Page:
The crisis caused by the inability of the Greek government to service the national debt, and its subsequent appeal for emergency assistance to the IMF and the EU became for the European Union, perhaps the biggest shock since the failure of the European Constitution in referendums in France and Holland (2005).
Among the fundamental causes of the debt crisis in Greece, most Western experts call ‘profligacy’ and the irresponsibility of its authorities, who for many years actively increased borrowing in the international credit market, without taking measures to solve the problems of poor tax collection and overcome the structural weaknesses of the Greek economy. Its structural weakness is most often explained as a high share of state participation and high employment of the population in the public sector, low efficiency of state-owned companies, especially in the transport sector, as well as high priority development of the tourism industry in conditions when other sectors of the Greek economy (first of all, industrial) lose competitiveness.(Nelson, Belkin & Mix, 2011)
Against the background of the growth of negative trends in the Greek economy, Athens has for years been increasing budget expenditures and public debt, providing the European Union with deliberately inaccurate financial reports. As it became known in early 2010, a number of banks, in particular, American Goldman Sachs, helped Greece to hide the true scale of its public debt, using a FX currency swaps mechanism. (Balzli, 2010)
The huge scale of financial manipulation came to light when, as a result of the elections in October 2009, the socialists came to power in the country, who severely criticized the activities of the previous government of the center-right party “New demo-kratia”. Official statistics on the state budget deficit were radically revised: in 2008 – from 5.0 to 7.7% of GDP, in 2009 – from 3.7 to 12.5% (and later to 15.4%) . The European public was surprised to learn that Greece’s national debt reached € 273 billion, i.e. 115% of this country’s GDP is the highest among the developed countries (according to the results of the statistics revision at the end of 2010, Eurostat issued the figure of 126.8% of GDP), and the state financial statements, which showed relative well-being for many years, were frankly falsified.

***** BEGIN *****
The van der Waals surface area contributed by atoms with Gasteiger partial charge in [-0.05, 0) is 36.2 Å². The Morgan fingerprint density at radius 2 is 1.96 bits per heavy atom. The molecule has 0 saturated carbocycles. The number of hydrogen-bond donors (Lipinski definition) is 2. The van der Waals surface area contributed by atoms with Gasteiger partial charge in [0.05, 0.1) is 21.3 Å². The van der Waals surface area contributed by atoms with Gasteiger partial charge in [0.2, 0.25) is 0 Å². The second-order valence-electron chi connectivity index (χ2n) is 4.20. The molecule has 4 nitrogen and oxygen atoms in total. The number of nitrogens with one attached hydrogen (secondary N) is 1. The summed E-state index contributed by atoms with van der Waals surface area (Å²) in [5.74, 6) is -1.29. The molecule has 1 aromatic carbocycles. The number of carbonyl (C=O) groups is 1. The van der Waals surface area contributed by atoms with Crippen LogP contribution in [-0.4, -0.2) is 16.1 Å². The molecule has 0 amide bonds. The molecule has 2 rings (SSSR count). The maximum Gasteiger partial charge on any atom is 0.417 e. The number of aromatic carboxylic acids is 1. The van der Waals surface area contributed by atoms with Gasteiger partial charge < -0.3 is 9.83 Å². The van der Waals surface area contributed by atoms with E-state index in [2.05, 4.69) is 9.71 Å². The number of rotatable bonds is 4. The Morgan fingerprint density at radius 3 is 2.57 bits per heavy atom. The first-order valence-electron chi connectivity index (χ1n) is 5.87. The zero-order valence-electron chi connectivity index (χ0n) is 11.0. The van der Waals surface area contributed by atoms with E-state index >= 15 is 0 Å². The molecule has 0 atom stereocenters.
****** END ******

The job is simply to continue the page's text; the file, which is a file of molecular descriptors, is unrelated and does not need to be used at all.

These revelations and harsh criticism of the EU leadership towards the Greek authorities triggered the development of the Greek debt crisis. It is worth noting that the government of the country was forced to disclose real data on the state of the budget deficit, since it was impossible to ignore such a “hole” in the budget: the European Commission and Eurostat insisted on clarifying the real situation and correcting the statistical data. And if the new Greek government did not go to these measures, it would have to cover the machinations of its political predecessors and thereby incur complicity.
After the outbreak of scandal, the market value of servicing Greek government bonds and the price of insurance against a sovereign default began to rise sharply